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Tuesday, 12 October 2010

Hands-on harvest celebration in the New Forest

Around 270 school children celebrated the harvest season with an event to learn more about where their food comes from.

The New Forest National Park’s education team teach
children from the New Forest School at Nomansland
about harvest time in the New Forest.
The schools were invited to Sandy Balls Holiday Centre near Fordingbridge to experience first-hand the traditions of New Forest coppicing, beekeeping and rearing New Forest ponies, pigs, cows, and sheep. They also saw cookery demonstrations of local food and took part in bug hunts and harvest crafts, topped off with a competition and local produce lunch.

Organised by the New Forest National Park Authority, Sandy Balls, New Forest Marque, Hampshire Country Learning and the New Forest Trust, the harvest celebration welcomed  five schools and 80 parents today (Thursday, 7 October).

The children, aged seven to 11, came from Hythe Primary School, The New Forest School at Nomansland, Mansel Park Primary School in Southampton, Downton Primary School and Bassett Green Primary School, Southampton.

Children from The New Forest School, Nomansland,
learn about Dexter cows from owner Peter Niccolls.
Sarah Richards, Manager of the New Forest Marque for local produce at the New Forest National Park Authority, said: ‘The aim of the event was to get children to connect with what happens in nature and to give them a better understanding of where they live and the wonderful variety of local food available.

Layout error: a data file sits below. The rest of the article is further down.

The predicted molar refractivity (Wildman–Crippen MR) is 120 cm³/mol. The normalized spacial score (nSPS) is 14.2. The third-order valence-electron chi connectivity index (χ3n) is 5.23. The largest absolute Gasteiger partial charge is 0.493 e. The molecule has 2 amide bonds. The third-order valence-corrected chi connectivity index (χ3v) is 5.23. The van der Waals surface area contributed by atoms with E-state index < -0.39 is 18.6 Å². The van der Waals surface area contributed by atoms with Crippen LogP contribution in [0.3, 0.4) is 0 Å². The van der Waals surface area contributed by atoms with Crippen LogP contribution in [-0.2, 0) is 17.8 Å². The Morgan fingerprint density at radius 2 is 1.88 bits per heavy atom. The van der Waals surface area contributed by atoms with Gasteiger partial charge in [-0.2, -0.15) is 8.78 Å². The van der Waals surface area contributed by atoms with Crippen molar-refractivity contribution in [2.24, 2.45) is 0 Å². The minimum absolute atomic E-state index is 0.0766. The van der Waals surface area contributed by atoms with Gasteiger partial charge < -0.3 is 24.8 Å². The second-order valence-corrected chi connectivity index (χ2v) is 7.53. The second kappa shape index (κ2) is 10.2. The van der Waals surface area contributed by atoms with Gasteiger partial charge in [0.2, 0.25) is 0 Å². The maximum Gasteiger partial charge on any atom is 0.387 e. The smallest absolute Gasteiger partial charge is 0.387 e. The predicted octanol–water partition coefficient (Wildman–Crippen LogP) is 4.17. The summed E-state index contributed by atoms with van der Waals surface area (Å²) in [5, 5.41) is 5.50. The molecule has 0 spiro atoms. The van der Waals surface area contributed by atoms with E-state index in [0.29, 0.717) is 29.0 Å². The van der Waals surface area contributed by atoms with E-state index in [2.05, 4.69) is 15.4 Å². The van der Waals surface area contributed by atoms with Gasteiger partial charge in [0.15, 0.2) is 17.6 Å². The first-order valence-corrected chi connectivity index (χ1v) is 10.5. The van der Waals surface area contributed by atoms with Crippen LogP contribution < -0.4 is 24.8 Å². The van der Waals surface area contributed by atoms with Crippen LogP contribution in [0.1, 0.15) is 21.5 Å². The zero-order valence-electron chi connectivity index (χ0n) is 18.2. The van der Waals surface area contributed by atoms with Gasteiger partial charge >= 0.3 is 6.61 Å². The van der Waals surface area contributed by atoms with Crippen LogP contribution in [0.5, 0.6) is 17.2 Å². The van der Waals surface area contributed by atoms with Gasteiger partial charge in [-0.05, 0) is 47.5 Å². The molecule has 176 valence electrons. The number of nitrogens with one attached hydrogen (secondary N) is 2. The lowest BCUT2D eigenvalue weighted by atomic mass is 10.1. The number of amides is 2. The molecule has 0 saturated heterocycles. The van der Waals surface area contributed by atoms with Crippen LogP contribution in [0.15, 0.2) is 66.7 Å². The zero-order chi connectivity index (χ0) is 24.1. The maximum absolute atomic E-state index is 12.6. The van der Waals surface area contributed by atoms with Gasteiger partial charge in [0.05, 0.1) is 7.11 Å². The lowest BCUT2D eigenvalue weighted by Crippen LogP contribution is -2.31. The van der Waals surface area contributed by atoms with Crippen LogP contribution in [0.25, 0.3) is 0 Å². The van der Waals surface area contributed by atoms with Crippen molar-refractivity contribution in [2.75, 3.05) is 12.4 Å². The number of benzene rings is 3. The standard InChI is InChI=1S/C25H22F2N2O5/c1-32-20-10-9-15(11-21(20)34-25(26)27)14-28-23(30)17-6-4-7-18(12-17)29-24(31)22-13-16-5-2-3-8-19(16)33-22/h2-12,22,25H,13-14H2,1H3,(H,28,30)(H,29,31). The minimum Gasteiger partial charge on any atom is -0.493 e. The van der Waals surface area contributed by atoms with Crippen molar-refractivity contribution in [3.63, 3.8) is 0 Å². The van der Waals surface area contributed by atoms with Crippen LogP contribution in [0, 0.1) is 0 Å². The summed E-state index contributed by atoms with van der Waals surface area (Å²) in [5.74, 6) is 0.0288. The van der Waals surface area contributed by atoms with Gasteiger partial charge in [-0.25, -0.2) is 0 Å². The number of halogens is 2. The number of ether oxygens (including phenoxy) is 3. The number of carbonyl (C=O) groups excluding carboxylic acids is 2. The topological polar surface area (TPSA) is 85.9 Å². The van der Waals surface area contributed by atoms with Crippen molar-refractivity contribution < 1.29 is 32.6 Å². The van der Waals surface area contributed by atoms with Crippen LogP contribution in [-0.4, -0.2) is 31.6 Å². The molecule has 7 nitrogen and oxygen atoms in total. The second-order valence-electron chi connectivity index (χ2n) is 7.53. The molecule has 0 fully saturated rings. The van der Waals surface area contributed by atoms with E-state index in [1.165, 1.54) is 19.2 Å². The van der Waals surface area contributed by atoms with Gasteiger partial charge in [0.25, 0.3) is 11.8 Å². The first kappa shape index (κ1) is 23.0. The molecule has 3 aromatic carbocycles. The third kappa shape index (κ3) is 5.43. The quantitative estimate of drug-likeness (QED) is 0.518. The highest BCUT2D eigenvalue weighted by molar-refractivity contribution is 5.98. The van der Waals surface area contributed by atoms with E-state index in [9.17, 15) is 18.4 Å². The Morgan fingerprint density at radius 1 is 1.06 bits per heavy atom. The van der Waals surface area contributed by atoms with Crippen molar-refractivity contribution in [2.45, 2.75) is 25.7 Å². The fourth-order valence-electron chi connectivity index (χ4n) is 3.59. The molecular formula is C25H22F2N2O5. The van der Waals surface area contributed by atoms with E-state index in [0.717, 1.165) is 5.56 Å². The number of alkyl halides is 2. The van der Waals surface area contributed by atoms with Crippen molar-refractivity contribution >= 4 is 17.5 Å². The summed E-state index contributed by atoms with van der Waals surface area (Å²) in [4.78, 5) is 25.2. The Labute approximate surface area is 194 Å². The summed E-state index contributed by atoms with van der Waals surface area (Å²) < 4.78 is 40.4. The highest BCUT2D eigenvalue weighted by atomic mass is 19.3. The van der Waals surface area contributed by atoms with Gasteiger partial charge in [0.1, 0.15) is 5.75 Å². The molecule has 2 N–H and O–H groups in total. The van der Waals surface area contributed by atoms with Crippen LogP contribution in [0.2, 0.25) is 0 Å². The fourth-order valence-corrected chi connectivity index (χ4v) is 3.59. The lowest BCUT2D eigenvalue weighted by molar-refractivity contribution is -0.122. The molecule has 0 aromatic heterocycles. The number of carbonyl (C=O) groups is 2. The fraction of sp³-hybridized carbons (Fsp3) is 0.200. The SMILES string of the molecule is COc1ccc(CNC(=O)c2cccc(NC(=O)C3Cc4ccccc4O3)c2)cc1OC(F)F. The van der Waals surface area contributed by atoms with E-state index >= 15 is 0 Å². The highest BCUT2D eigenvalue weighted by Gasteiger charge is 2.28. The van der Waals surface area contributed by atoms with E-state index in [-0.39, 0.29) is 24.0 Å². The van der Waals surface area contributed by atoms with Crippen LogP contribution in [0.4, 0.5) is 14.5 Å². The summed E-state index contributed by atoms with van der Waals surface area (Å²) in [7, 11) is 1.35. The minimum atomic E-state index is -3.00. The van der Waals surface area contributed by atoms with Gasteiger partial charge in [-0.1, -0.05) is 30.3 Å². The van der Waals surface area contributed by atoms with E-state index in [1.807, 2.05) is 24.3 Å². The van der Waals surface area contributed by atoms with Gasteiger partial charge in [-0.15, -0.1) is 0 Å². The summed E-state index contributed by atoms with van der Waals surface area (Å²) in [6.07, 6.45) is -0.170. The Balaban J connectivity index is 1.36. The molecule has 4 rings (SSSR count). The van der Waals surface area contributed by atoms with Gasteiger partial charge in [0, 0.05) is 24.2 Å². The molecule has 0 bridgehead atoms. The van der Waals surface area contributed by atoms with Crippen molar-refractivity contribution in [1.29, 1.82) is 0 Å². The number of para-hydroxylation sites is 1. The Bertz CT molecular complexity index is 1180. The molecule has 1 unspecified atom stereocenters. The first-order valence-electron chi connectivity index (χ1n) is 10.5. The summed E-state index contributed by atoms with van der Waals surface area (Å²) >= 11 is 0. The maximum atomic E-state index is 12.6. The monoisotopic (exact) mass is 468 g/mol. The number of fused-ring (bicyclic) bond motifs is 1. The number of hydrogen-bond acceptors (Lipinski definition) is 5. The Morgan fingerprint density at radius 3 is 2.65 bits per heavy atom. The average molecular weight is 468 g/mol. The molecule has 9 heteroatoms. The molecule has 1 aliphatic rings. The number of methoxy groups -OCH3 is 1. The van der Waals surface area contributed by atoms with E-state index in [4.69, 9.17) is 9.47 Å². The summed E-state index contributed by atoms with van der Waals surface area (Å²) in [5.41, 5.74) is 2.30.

‘We want them to understand that what you buy in the supermarket often comes from thousands of miles away and is out of season. What you can get locally is really tasty, of good quality, and it is interesting to find out where it has come from as well as supporting local businesses.’

(Left to right) New Forest producers Natasha Moore of Perfect
Preserves, Sarah Richards of the New Forest Marque produce
scheme at the National Park Authority and Steph Lowe
of New Forest Biscotti tell the children about the benefits
of local food.

Fuller’s Inns provided lunches for the children, with Paulton’s Park providing competition prizes. The National Park Authority also gave travel grants to subsidise the cost of the Southampton schools getting to the event.

 Sandy Balls Managing Director Tim Howells said: 'Sandy Balls has a long-standing commitment to protecting its environment, with a string of David Bellamy Gold awards for an outstanding contribution to conservation. It is also home to one of the fastest growing farmers' markets in the region, helping to support local producers, crafts people and artisans.

'We think it is vital that the next generation of shoppers knows about the wealth of local seasonal food.'

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